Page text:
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01.12.2017 | Study protocol | Ausgabe 1/2017 Open Access

BMC Geriatrics 1/2017

Development of a home-based training program for post-ward geriatric rehabilitation patients with cognitive impairment: study protocol of a randomized-controlled trail

BMC Geriatrics > Ausgabe 1/2017
Martin Bongartz, Rainer Kiss, Phoebe Ullrich, Tobias Eckert, Jürgen Bauer, Klaus Hauer



Geriatric patients with cognitive impairment (CI) show an increased risk for a negative rehabilitation outcome and reduced functional recovery following inpatient rehabilitation. Despite this obvious demand, evidence-based training programs at the transition from rehabilitation to the home environments are lacking. The aim of this study is to evaluate the efficacy of a feasible and cost-effective home-based training program to improve motor performance and to promote physical activity, specifically-tailored for post-ward geriatric patients with CI.


A sample of 101 geriatric patients with mild to moderate stage CI following ward-based rehabilitation will be recruited for a blinded, randomized controlled trial with two arms. The intervention group will conduct a 12 week home-based training, consisting of (1) Exercises to improve strength/power, and postural control; (2) Individual walking trails to enhance physical activity; (3) Implementation of patient-specific motivational strategies to promote behavioral changes. The control group will conduct 12 weeks of unspecific flexibility exercise. Both groups will complete a baseline measurement before starting the program, at the end of the intervention, and after 24 weeks for follow-up. Sensor-based as well as questionnaire-based measures will be applied to comprehensively assess intervention effects. Primary outcomes document motor performance, assessed by the Short Physical Performance Battery, and level of physical activity (PA), as assessed by duration of active episodes (i.e., sum of standing and walking). Secondary outcomes include various medical, psycho-social, various PA and motor outcomes, including sensor-based assessment as well as cost effectiveness.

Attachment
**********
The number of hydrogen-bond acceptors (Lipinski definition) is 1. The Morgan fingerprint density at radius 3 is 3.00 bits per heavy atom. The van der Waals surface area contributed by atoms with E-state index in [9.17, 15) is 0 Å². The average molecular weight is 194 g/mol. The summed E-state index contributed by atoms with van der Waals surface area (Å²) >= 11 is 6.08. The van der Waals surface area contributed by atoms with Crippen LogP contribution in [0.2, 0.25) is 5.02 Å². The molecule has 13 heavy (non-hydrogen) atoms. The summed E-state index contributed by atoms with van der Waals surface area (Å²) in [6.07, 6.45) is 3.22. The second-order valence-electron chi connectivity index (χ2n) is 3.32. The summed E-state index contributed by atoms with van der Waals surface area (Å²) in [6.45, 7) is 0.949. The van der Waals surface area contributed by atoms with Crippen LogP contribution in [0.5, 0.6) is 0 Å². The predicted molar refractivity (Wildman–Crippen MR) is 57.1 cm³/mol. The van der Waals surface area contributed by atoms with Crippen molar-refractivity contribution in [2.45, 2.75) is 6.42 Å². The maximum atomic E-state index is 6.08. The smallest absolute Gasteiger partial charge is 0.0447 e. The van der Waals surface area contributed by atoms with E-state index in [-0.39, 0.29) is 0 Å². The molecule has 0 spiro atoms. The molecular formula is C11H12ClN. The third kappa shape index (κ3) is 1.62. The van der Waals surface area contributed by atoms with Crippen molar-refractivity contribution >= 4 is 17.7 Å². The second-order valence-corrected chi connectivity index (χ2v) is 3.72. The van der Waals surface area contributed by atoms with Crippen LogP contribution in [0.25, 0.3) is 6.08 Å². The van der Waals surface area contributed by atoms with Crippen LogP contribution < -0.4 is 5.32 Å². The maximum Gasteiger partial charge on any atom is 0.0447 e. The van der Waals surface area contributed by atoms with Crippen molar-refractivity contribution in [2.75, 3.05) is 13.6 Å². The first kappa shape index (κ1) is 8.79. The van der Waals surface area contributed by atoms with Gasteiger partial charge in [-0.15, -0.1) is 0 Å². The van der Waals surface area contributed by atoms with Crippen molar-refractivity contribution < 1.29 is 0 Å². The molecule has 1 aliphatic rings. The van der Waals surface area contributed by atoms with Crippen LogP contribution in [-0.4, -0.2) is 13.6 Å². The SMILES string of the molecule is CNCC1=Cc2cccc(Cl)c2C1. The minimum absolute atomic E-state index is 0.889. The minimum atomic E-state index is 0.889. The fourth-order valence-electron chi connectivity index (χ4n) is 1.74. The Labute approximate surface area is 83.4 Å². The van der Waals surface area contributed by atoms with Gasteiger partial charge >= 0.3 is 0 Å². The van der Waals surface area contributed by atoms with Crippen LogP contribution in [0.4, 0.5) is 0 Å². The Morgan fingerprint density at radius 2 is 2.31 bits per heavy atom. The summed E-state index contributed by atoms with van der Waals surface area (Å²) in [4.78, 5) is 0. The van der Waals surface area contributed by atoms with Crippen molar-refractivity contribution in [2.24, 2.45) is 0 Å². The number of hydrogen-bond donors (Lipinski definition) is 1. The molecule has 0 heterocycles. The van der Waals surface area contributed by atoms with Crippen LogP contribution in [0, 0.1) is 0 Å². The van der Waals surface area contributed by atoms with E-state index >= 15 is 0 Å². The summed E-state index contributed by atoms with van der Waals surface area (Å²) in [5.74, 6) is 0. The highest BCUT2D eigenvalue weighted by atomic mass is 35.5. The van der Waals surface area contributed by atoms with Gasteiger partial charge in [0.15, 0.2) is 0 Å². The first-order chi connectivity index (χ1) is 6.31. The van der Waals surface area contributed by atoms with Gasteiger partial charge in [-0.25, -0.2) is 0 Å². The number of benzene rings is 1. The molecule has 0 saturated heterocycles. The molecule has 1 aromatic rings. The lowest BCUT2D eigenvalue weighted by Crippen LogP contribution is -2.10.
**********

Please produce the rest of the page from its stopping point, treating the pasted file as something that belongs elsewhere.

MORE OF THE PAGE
Our study is among the first to provide home-based training in geriatric patients with CI at the transition from a rehabilitation unit to the home environment. The program offers several unique approaches, e.g., a comprehensive and innovative assessment strategy and the integration of individually-tailored motivational strategies. We expect the program to be safe and feasible in geriatric patients with CI with the potential to enhance the sustainability of geriatric rehabilitation programs in patients with CI.

Trial registration

International Standard Randomized Controlled Trial (#ISRCTN82378327). Registered: August 10, 2015.
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